British | African American

Josh rivers.jpg

I identify as a queer Black man. My dad is African-American, and my mum is White British. They met here in the UK when my dad was stationed here (he was in the US Air Force). I’ve spent most of my life in the UK. I was born and raised in Bedford, moved to the Azores when I was seven, California when I was 11, Texas when I was 14, Georgia when I was 16 and then to London when I was 18 and have been here since.

I suppose I’ve always known I’m mixed-race, as I didn’t identify as Black until my late 20s. It was around 12 that I became acutely aware of what my skin colour means within the Black community. I don’t remember there being a combining of cultures or identities. Race wasn’t something any of us discussed in any great detail, and I never felt I had to choose between Black or white, as it were.

I don’t think the challenges were linked to any mixed-race identity, rather it was linked to what my skin colour meant within Black spaces. I didn’t have that existential crisis around where I belonged because of my Whiteness or Blackness, though I did feel I wasn’t Black enough to live comfortably among other Black people.

I imagine my social environment does play a part in how I choose friends/partners, though I think the indoctrination we undergo about European beauty standards has been a deciding factor in what I find beautiful about myself and others (from a purely aesthetic point of view). I don’t think being mixed-race has had an effect on my work/personal life.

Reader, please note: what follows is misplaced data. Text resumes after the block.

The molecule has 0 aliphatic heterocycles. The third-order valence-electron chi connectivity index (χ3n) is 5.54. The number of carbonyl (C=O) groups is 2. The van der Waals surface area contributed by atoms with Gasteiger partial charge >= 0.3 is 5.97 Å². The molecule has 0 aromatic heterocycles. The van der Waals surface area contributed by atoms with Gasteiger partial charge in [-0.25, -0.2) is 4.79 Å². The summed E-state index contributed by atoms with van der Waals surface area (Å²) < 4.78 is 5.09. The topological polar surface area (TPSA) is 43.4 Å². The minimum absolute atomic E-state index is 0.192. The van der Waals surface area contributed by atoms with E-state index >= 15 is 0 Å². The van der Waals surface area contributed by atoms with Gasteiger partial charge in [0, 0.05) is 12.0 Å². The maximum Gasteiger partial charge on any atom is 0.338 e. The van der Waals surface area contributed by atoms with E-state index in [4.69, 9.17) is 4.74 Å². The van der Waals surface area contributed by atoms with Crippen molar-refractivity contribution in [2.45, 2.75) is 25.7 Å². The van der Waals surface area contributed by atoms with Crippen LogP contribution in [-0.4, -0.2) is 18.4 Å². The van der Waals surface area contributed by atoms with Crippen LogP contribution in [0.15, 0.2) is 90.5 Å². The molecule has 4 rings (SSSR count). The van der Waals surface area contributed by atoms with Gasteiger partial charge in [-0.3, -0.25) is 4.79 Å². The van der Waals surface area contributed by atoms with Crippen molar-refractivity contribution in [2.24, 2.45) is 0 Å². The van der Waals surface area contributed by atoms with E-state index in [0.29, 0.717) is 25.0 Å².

I consider my native language to be English. I feel very strongly connected to my African-American roots and I understand my identity now as part of the African-American tradition, which is to say, that I now identify as Black, regardless of whether people read me as Black or not.

When people ask where I’m from I respond, ‘do you mean why do I have an American accent or why am I Brown?’.

It’s hard to give a positive of being mixed-race. On one hand, I’ve resented being mixed-race before: I’ve previously felt that being mixed-race put me just outside what true belonging might feel like. To be mixed-race is to perhaps be in this in-between space. But on reflection, it has less to do with being mixed-race and more to do with not understanding that who I am, my mixed-race-ness as it were, is contained within Blackness.

I think there are beautiful ruminations on what it means to be mixed-race, but I don’t think it’s a magical salve for race relations. I don’t think it means anything more or less than what it means to be any other race. I think it’s complicated. I think there are expectations and racially-motivated ideas about what it means to be mixed-race, about the hope we embody by virtue of a mixing of cultures. That doesn’t make me feel empowered. I think the beauty of mixed-race might only be that two people came together in love and in nothing else, and that feels good: that my parents saw in each other what they wanted to create in the world.

If I had the opportunity to be reborn I would want to return exactly as I am.